Location-based social networking draws upon the power of GPS to enable users to share their lo-cation through their portable devices. Typically, communications stem from a mobile email or text message. Quite frequently, people use these tools to enhance their social lives, as they can not only read about new places to go, but also track where their friends are at any given time. In fact, many people use the functionality of location based social media to spontaneously get together with friends and busi-ness colleagues.
The fast growth of web phones users has expe-dited the growth of location based social media. People who have purchased these gadgets want to take full advantage mobile phone apps that will as-sist them with their day-to-day life. People with web phones, of course, want information when they are in an unfamiliar location. Whether they seek the find the nearest coffee shop to a given location, or reviews of a restaurant, details “on the go” are al-ways quite valuable. There is a clear power and allure to relevant, real-time information.
Another reason people have gravitated to these location-based social media tools is that they enable them to combine the real and virtual worlds. For example, Foursquare enables people to compete in a competition to win “badges” at a favorite club or restaurant. When you check into a location multiple times you can earn a badge or other recognition. Certain users can also earn the title of mayor. Many have gravitated to this network because they enjoy the added benefit of playing this game that is unique to Foursquare. Instead of posting something about what they did last night, they now have the opportunity to post about what they are doing right now – and see what others are doing in the same location.
Foursquare also allows users to add “tips” to various locations including recommendations or even random thoughts. When you are near a Fours-quare location, you can read other people’s tips. This advice allows people to find new establish-ments that match their interests. Of the current, dif-ferent location based social media tools; Foursquare is among the most popular. In fact, according to Inc. magazine article published July 8, 2010, Fours-quare is adding 15,000 new users every day.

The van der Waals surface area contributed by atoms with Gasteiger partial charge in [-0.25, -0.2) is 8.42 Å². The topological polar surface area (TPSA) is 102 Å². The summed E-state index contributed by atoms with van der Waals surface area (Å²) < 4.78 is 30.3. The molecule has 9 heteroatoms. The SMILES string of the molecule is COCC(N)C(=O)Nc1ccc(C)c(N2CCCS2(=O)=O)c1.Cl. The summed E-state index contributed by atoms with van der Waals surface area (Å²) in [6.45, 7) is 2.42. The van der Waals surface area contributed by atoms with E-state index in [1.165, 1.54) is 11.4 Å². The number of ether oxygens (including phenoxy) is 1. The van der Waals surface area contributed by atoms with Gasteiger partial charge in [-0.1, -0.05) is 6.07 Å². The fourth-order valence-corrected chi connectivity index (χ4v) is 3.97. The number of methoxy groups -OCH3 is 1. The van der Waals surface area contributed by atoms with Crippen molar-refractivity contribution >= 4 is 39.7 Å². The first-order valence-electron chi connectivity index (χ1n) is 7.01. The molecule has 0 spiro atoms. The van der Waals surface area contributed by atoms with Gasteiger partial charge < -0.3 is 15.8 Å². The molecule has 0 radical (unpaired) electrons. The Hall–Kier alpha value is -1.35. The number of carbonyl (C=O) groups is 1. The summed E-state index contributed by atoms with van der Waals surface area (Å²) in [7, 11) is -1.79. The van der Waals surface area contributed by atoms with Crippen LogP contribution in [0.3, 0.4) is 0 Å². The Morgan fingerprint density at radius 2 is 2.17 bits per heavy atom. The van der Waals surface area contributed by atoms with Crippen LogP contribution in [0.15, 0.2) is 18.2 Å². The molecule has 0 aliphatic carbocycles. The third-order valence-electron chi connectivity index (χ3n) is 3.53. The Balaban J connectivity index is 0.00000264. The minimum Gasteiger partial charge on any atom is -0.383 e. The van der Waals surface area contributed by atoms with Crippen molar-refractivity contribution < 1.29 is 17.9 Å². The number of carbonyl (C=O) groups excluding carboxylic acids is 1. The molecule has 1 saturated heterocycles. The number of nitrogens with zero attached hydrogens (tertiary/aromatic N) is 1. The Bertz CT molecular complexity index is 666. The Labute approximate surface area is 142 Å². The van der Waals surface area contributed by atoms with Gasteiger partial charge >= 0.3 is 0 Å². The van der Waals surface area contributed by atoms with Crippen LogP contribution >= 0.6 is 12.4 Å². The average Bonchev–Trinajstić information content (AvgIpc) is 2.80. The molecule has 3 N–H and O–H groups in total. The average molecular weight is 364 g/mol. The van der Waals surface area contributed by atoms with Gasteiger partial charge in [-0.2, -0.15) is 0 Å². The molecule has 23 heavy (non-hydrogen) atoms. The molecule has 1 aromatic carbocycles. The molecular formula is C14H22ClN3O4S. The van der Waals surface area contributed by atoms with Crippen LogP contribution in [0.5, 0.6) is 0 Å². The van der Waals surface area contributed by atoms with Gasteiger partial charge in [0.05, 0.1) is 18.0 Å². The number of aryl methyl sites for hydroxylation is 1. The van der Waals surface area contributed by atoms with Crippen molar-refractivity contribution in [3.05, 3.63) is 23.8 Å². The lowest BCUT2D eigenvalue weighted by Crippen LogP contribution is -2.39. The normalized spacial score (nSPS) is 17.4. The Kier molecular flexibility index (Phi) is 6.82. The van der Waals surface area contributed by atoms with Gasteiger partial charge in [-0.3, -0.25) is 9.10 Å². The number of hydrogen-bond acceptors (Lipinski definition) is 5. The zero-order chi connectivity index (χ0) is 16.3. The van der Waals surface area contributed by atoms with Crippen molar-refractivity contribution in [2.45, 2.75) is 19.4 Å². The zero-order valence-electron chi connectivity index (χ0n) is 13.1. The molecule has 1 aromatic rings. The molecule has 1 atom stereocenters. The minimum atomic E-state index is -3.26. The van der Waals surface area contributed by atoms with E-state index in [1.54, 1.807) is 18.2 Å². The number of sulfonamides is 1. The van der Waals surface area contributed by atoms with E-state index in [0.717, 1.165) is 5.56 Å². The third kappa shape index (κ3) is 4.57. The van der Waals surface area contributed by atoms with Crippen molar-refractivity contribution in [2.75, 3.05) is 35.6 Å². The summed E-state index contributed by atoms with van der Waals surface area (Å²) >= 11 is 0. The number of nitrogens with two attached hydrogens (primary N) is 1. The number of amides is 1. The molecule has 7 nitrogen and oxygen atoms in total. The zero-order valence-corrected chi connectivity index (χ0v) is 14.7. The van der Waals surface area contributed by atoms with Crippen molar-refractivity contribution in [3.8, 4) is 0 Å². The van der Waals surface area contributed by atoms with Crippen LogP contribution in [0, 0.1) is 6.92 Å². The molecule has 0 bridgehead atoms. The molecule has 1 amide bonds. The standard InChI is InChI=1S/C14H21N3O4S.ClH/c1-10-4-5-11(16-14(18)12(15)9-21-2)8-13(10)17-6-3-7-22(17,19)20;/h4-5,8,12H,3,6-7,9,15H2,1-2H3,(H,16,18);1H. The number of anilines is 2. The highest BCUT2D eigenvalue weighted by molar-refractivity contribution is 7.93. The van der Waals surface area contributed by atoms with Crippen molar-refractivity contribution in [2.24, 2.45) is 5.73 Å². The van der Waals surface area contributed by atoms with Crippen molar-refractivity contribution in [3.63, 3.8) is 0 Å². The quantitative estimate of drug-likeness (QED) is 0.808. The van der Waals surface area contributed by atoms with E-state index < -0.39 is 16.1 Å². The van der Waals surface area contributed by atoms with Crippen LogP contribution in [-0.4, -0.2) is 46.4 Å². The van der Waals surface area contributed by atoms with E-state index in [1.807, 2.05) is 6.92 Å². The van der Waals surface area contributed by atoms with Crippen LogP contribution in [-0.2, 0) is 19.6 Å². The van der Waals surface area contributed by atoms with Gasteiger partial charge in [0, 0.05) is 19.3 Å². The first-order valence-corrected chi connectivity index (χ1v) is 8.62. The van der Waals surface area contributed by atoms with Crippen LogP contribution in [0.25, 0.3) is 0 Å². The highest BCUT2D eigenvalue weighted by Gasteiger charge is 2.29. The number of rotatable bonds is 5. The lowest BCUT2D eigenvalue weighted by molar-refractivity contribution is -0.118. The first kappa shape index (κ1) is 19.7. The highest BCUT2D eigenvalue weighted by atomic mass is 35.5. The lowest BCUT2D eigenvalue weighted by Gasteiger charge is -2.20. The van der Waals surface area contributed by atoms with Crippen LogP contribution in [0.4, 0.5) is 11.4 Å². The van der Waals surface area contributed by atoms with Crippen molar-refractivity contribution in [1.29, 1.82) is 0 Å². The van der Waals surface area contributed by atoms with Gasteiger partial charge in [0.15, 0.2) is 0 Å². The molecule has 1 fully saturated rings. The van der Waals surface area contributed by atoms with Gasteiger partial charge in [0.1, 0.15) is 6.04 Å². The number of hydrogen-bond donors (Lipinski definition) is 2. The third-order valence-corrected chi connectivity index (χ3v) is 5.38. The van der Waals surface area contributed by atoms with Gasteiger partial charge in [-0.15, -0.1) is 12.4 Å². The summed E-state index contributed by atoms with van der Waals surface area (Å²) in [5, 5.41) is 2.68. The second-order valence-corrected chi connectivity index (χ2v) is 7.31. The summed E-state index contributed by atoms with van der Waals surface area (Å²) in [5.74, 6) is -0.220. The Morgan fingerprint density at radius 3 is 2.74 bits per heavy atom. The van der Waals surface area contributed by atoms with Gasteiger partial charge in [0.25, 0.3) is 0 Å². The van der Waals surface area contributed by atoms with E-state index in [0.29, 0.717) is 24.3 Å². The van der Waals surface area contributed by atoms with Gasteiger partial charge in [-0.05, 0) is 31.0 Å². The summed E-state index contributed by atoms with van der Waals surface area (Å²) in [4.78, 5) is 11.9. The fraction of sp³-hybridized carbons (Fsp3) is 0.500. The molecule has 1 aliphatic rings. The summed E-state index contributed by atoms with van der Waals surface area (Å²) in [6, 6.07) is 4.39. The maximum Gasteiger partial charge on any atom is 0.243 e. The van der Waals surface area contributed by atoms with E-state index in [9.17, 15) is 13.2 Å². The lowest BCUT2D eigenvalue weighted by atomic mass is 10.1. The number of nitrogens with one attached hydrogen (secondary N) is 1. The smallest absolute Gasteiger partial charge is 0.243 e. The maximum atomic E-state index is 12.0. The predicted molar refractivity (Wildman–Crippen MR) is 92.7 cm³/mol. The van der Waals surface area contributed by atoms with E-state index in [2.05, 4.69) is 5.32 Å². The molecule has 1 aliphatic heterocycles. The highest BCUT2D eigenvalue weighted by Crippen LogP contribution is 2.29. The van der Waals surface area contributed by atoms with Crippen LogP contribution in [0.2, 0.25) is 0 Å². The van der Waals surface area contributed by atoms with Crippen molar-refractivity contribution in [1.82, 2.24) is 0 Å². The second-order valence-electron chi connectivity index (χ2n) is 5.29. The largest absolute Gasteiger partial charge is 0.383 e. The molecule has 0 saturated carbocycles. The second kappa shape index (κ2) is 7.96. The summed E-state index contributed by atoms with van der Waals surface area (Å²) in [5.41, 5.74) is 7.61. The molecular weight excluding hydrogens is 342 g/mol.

However, Foursquare is not without its compe-tition, take Whrrl, for example. Whrrl is similar to Foursquare in that it offers reviews of various busi-nesses including restaurants, stores, coffee shops etc. Whrrl users can check out these reviews via their web phones. This content is very similar to what is typically seen on Yelp, except all of the re-levant details are displayed on Google maps for easy navigation. Thus, Whrrl allows users to get details about different businesses simply by clicking on them.
Whrrl differentiates itself from Foursquare, however, by allowing users to add photos as well as text with notes. This functionality gives the user the ability to tell stories. Whrrl also offers users degree of control over their privacy, as Whrrl lets users dif-ferentiate between friends and “trusted” friends. Another interesting aspect about Whrrl is that you earn points and rewards when other people save and complete your recommendations.
GPS is a Big Marketing Idea
Loopt is another application, which actually turns your mobile device into a compass. You can see the locations where your friends have visited, along with their comments and suggestions. Loopt also can be set to alert you when your friends are near your location. Loopt is a bit different from the other tools in that it offers live tracking, so users don’t have to constantly check in and announce their location. Users also have a close degree of control over how much information they want to make public.